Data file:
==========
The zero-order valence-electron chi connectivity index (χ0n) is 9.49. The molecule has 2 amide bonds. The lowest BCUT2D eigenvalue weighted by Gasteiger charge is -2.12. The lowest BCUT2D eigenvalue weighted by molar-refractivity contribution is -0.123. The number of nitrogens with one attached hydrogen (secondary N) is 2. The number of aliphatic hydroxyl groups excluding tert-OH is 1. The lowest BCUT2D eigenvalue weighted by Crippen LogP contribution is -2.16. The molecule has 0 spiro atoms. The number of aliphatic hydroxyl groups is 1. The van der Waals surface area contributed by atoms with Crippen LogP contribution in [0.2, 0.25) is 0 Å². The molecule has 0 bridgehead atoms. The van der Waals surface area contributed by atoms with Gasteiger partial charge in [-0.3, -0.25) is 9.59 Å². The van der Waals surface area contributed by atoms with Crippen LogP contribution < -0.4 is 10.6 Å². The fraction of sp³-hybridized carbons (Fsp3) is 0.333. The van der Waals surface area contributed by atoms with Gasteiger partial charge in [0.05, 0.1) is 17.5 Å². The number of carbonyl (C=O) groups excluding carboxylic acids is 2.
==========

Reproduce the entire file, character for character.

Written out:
The zero-order valence-electron chi connectivity index (χ0n) is 9.49. The molecule has 2 amide bonds. The lowest BCUT2D eigenvalue weighted by Gasteiger charge is -2.12. The lowest BCUT2D eigenvalue weighted by molar-refractivity contribution is -0.123. The number of nitrogens with one attached hydrogen (secondary N) is 2. The number of aliphatic hydroxyl groups excluding tert-OH is 1. The lowest BCUT2D eigenvalue weighted by Crippen LogP contribution is -2.16. The molecule has 0 spiro atoms. The number of aliphatic hydroxyl groups is 1. The van der Waals surface area contributed by atoms with Crippen LogP contribution in [0.2, 0.25) is 0 Å². The molecule has 0 bridgehead atoms. The van der Waals surface area contributed by atoms with Gasteiger partial charge in [-0.3, -0.25) is 9.59 Å². The van der Waals surface area contributed by atoms with Crippen LogP contribution < -0.4 is 10.6 Å². The fraction of sp³-hybridized carbons (Fsp3) is 0.333. The van der Waals surface area contributed by atoms with Gasteiger partial charge in [0.05, 0.1) is 17.5 Å². The number of carbonyl (C=O) groups excluding carboxylic acids is 2.